The errors were quite large yet Fizeau assumed the result was indeed experimental confirmation. The device was the first terrestrial experiment designed for measuring the speed of light, using a rotating mirror Morizot et al. This experiment has only one arm containing water Hoek , to utilize the speed of the Earth moving around the sun. Light passed through water in one arm and through air in the other. Light traveling in one direction around the interferometer propagated through the water parallel to the motion of the earth around the sun, while light traveling in the opposite direction propagated antiparallel to that motion.

Essentially a null result. Hoek calculated a function that would compensate for the velocity of the water through the stationary aether and thus explain the vanishing optical path difference between the light propagating in the two directions.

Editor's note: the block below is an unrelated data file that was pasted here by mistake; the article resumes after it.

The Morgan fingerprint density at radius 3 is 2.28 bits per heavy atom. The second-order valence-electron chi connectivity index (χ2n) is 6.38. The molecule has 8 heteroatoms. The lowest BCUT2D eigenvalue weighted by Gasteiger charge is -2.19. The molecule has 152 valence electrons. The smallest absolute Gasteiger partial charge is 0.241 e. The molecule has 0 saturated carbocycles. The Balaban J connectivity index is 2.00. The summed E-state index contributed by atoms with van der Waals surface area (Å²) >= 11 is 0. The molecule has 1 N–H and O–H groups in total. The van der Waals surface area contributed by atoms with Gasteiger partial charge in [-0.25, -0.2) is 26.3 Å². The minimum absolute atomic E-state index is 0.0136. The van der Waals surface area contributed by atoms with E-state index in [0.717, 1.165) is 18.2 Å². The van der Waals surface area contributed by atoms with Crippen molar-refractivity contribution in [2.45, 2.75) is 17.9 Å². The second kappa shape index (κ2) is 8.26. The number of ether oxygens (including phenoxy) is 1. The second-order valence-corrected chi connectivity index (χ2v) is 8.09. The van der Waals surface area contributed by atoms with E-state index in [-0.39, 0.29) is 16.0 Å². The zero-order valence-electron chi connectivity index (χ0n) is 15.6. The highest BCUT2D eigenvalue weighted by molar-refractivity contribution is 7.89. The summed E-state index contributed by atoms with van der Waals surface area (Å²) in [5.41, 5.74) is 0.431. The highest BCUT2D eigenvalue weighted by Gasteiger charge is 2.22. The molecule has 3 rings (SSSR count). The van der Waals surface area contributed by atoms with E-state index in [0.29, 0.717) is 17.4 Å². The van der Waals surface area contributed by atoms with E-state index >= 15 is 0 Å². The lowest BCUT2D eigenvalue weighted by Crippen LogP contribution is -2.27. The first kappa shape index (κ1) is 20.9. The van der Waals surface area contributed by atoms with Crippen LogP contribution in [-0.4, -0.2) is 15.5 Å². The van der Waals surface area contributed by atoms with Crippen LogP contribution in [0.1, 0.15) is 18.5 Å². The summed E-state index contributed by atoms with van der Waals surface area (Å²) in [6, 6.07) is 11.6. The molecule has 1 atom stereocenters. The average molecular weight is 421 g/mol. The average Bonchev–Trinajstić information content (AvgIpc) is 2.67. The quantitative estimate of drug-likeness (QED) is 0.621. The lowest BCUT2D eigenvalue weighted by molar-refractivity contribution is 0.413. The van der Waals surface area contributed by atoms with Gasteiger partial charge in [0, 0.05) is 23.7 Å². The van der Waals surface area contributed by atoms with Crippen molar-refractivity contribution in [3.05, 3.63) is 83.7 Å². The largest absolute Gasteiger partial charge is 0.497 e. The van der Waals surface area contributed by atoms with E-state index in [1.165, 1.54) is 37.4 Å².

How Einstein discovered the Special Theory of Relativity

Around the same time, in , James Clerk Maxwell had developed an accurate theory of electromagnetism by deriving a set of equations in electricity, magnetism and inductance, named: the Maxwell's equations.

He first proposed that light was in fact undulations, or electromagnetic radiation, in the same aetherial medium which is the cause of electric and magnetic phenomena; namely, an all- pervading plenum in the universe. Maxwell's theory was unsatisfactory regarding the optics of moving bodies.